Agrow is part of the Business Intelligence Division of Informa PLC

This site is operated by a business or businesses owned by Informa PLC and all copyright resides with them. Informa PLC’s registered office is 5 Howick Place, London SW1P 1WG. Registered in England and Wales. Number 8860726.

This copy is for your personal, non-commercial use. Please do not redistribute without permission.

Printed By

UsernamePublicRestriction
UsernamePublicRestriction

Scientists find mosquito attractant

A team of international researchers has found that malaria-spreading mosquitoes (Anopheles gambiae) were twice as likely to lay their eggs in laboratory tests in water containing the sesquiterpene alcohol, cedrol, than in water without the chemical. They also found that in field tests, mosquitoes were three times more likely to be caught in traps baited with cedrol than in traps with water alone. The research was conducted by the OviART group, which consists of scientists from the Kenya-based International Centre of Insect Physiology and Ecology, the Swedish Royal Institute of Technology and the UK-based London School of Hygiene & Tropical Medicine (LSHTM) and Durham University.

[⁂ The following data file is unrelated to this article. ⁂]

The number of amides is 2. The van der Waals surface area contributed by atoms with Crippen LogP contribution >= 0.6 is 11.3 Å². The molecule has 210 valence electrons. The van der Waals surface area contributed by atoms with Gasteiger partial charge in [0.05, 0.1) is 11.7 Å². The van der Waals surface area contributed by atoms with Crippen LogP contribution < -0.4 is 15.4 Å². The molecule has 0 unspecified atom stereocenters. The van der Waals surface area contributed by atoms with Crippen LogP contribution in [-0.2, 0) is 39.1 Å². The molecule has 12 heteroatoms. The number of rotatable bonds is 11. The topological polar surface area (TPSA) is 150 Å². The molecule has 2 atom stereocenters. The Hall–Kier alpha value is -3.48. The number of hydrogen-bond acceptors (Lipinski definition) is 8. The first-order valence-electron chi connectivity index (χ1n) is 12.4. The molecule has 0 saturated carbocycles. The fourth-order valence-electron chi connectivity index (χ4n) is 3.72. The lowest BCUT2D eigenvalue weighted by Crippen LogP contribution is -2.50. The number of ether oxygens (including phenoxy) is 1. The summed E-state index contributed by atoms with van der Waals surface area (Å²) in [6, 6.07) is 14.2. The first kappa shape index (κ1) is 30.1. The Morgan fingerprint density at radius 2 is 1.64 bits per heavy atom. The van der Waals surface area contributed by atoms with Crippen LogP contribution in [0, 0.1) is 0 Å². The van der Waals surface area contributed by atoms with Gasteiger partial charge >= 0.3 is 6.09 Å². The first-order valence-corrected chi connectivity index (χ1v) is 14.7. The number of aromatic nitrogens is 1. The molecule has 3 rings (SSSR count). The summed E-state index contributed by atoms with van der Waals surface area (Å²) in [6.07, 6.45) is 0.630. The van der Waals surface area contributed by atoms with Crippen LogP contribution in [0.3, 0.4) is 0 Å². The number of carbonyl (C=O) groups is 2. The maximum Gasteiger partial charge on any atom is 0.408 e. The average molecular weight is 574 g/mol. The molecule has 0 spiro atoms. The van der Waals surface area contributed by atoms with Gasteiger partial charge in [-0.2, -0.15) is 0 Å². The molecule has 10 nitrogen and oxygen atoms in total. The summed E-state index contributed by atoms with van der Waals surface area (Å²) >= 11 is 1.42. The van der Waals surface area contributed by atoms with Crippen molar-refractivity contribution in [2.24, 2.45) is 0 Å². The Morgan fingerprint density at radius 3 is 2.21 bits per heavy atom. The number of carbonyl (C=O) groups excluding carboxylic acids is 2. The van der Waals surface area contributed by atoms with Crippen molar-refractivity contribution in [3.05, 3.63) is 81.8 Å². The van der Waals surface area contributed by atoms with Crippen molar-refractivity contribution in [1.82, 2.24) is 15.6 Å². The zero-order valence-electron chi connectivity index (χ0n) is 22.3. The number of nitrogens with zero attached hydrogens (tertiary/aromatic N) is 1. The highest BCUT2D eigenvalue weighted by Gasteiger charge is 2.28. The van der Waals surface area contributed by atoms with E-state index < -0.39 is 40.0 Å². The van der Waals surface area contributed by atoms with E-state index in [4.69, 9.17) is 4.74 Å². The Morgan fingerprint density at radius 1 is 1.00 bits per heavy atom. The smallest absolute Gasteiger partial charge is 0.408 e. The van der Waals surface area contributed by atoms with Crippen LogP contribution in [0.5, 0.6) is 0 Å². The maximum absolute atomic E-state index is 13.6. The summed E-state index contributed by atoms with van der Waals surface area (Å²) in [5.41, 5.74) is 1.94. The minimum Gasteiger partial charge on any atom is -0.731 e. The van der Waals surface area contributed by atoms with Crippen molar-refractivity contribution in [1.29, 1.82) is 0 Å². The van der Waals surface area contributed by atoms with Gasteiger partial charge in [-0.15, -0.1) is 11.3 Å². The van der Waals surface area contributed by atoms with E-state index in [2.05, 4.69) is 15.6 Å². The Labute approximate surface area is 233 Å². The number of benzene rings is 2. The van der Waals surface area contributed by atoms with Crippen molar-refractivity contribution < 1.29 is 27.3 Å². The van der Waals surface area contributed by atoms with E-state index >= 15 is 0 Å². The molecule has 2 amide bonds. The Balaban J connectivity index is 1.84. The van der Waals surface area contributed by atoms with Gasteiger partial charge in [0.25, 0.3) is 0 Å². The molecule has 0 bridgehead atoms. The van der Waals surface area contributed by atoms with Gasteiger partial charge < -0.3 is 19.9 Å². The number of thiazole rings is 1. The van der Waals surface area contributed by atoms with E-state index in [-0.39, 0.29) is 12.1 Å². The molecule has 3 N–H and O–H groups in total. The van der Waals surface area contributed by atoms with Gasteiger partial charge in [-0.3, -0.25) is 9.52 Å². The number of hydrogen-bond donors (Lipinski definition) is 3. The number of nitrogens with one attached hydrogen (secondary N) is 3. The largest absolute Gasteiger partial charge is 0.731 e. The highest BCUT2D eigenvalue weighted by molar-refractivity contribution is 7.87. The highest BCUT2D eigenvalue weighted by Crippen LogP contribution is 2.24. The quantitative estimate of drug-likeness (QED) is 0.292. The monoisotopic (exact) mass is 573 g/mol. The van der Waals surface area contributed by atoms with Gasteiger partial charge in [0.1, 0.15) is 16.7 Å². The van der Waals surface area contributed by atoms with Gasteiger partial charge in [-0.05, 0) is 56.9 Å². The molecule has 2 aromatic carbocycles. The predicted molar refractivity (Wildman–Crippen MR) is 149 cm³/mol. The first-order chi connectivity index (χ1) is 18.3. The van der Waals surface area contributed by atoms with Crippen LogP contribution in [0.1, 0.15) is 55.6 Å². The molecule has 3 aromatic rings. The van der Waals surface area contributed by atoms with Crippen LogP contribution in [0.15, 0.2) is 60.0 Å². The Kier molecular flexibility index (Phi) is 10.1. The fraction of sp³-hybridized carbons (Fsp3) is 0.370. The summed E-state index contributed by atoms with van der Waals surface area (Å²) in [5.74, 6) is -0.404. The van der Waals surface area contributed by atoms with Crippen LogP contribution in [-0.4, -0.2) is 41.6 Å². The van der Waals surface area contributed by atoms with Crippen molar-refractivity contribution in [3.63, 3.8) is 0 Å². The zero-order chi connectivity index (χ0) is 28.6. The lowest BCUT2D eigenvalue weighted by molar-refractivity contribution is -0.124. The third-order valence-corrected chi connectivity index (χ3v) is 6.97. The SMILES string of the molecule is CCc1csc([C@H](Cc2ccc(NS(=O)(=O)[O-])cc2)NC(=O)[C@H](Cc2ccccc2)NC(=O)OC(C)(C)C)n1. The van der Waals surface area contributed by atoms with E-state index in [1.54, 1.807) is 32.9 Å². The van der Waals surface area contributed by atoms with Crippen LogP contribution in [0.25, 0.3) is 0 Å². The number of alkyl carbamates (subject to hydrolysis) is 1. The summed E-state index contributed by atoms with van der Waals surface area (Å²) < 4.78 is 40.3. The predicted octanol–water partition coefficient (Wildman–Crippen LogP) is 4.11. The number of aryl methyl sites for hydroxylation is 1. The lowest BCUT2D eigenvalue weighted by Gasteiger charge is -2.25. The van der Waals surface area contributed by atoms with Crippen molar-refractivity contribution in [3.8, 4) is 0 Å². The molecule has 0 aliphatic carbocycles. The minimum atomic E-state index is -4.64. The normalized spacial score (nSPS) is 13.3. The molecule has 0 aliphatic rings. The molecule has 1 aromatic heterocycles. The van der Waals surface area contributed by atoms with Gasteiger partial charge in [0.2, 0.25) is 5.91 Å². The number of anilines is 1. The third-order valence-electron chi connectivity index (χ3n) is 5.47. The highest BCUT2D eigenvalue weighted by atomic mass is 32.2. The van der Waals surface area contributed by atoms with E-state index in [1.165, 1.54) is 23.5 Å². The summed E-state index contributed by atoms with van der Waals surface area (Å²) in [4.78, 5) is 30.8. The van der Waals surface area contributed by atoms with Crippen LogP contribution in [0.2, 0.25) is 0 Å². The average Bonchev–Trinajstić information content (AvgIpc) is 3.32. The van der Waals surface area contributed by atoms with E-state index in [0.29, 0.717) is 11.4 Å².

Advertisement

Topics

What to read next

Advertisement
UsernamePublicRestriction

Register

AG022083

Ask The Analyst

Please fill in the form below to send over your enquiry or check the Ask The Analyst Page to find out more about the service

Your question has been successfully sent to the email address below and we will get back as soon as possible. my@email.address.

All fields are required.

Please make sure all fields are completed.

Please make sure you have filled out all fields

Please make sure you have filled out all fields

Please enter a valid e-mail address

Please enter a valid Phone Number

Ask your question to our analysts

Cancel